Blog: Do pass go and collect £200. Board games to teach university students
Schools regularly use board games as an effective means to teach principles and values to children. But can the same approach work in higher education? Our ‘eye on crime’, Lecturer in Criminology Jessica Ritchie writes about how she and Associate Lecturer Bethany Davies rolled the dice at Northampton.
This term, I was very excited to start teaching Crime Perspectives on Race and Gender for third-year undergraduate criminology students. In the process of developing new teaching materials, I really wanted to ensure that I designed activities which would allow students to engage and learn about the very serious topics we would be discussing including, but not limited to intimate partner violence, female genital mutilation, and human trafficking.
During my research, I found a board game designed to teach western people about arranged marriages. This is where I first considered using board games to teach students.
This is not to ‘dumb-down’ criminology or a lecturer wanting to put their feet up – I wanted my students to have an opportunity to consider complex materials in an engaging way, to get them excited about the topic and hopefully obtain a higher level of comprehension of the course content.
I explored the research into using board games as a teaching tool. The majority of literature on board games available only covers primary and secondary school learning and does not consider their use at university level.
What the research demonstrated is that games can enhance learning and teaching outcomes by providing an opportunity for students to immerse themselves in an activity. It provides information to students in a new format and hopefully a fun environment for inquiry, exploration, and question asking.
If it works in schools, I thought, why not in the Higher Education lecture room…?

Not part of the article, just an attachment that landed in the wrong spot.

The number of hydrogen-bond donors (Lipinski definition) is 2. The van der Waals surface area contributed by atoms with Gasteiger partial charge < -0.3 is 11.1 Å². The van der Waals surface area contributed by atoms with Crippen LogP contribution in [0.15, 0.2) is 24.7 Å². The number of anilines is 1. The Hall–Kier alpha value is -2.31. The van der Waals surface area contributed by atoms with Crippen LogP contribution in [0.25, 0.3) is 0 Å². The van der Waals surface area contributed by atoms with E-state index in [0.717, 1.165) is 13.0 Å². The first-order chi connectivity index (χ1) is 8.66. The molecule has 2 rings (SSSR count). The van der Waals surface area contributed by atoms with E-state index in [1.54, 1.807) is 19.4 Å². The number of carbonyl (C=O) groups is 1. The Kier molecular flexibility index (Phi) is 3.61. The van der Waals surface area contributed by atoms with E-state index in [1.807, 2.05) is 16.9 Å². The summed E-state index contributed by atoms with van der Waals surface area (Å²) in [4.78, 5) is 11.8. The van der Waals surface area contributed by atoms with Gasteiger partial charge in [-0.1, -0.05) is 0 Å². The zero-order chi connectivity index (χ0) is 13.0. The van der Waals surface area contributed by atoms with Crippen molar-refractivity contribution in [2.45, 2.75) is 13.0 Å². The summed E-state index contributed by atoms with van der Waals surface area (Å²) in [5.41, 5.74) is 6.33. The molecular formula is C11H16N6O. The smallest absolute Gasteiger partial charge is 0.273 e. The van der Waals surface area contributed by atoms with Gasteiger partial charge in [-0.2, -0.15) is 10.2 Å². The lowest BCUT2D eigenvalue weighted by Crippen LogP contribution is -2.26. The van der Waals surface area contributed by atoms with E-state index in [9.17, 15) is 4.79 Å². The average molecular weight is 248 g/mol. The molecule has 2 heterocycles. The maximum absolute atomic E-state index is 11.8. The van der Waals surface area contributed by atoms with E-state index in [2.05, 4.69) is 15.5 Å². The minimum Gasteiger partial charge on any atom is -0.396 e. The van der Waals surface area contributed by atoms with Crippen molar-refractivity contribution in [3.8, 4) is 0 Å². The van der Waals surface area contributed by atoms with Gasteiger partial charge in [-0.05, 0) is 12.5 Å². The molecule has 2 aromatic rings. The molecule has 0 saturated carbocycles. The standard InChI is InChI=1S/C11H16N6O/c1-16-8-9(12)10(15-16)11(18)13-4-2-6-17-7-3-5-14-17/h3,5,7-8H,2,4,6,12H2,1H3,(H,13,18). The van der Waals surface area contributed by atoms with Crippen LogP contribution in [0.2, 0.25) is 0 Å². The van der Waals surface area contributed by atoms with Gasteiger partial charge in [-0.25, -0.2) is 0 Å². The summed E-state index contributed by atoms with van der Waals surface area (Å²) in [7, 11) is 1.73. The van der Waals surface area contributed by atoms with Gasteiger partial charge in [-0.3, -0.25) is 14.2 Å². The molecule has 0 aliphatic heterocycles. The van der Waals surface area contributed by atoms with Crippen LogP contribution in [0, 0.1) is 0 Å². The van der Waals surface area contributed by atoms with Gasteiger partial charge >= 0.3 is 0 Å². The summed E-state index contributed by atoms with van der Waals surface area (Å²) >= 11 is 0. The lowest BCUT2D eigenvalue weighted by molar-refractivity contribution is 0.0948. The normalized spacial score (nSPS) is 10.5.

Bethany and I facilitated the playing of the board game Arranged! (designed by Nashra Balagamwala) to teach students about arranged marriage and different cultural practices and norms within South Asian communities.
In the game, ‘you’ play the role of the matchmaker Aunty, or ‘you’ play one of the girls she is putting into an arranged marriage. As Aunty, you chase the girls around the board to try and marry them off to every boy she can find.
The aim of the game is that the girls need to run away from Aunty and a loveless marriage – while also dealing with other issues that can be faced by those in some South Asian communities, such as skin whitening, secret boyfriends, and dowries. We took time to discuss the different cards, what they meant, and consider their impacts on the individual.
Bethany and I had a really positive experience using an alternative active learning practice. We received positive feedback from students that they enjoyed a different way of learning. Providing them a ‘lecture with a difference’ has, we hope, led to them remembering an important topic and how it relates to the community they live in.
Above all else, variety is the spice of life and it is always important to continue reviewing teaching practices, to move away from teacher-centred pedagogy (the method and practice of teaching) to learner-centred pedagogy and be novel and innovative.
Hardly dumbing down, is it?